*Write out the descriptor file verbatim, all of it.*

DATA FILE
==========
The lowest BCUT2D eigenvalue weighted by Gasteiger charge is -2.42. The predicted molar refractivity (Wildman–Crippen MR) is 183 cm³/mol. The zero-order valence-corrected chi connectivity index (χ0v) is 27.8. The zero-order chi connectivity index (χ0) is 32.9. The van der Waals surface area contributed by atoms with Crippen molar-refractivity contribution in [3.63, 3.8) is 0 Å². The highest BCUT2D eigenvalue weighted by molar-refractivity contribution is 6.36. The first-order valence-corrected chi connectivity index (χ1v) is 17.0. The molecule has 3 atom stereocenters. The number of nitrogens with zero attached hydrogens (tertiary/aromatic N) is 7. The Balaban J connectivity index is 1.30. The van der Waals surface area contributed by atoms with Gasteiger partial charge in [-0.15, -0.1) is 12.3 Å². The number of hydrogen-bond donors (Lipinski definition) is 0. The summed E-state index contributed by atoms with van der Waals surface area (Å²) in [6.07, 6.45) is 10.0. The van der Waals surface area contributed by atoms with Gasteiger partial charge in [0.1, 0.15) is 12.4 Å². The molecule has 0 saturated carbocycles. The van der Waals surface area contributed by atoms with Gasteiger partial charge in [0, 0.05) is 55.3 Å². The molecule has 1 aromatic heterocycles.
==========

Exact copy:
The lowest BCUT2D eigenvalue weighted by Gasteiger charge is -2.42. The predicted molar refractivity (Wildman–Crippen MR) is 183 cm³/mol. The zero-order valence-corrected chi connectivity index (χ0v) is 27.8. The zero-order chi connectivity index (χ0) is 32.9. The van der Waals surface area contributed by atoms with Crippen molar-refractivity contribution in [3.63, 3.8) is 0 Å². The highest BCUT2D eigenvalue weighted by molar-refractivity contribution is 6.36. The first-order valence-corrected chi connectivity index (χ1v) is 17.0. The molecule has 3 atom stereocenters. The number of nitrogens with zero attached hydrogens (tertiary/aromatic N) is 7. The Balaban J connectivity index is 1.30. The van der Waals surface area contributed by atoms with Gasteiger partial charge in [-0.15, -0.1) is 12.3 Å². The number of hydrogen-bond donors (Lipinski definition) is 0. The summed E-state index contributed by atoms with van der Waals surface area (Å²) in [6.07, 6.45) is 10.0. The van der Waals surface area contributed by atoms with Gasteiger partial charge in [0.1, 0.15) is 12.4 Å². The molecule has 0 saturated carbocycles. The van der Waals surface area contributed by atoms with Gasteiger partial charge in [0, 0.05) is 55.3 Å². The molecule has 1 aromatic heterocycles.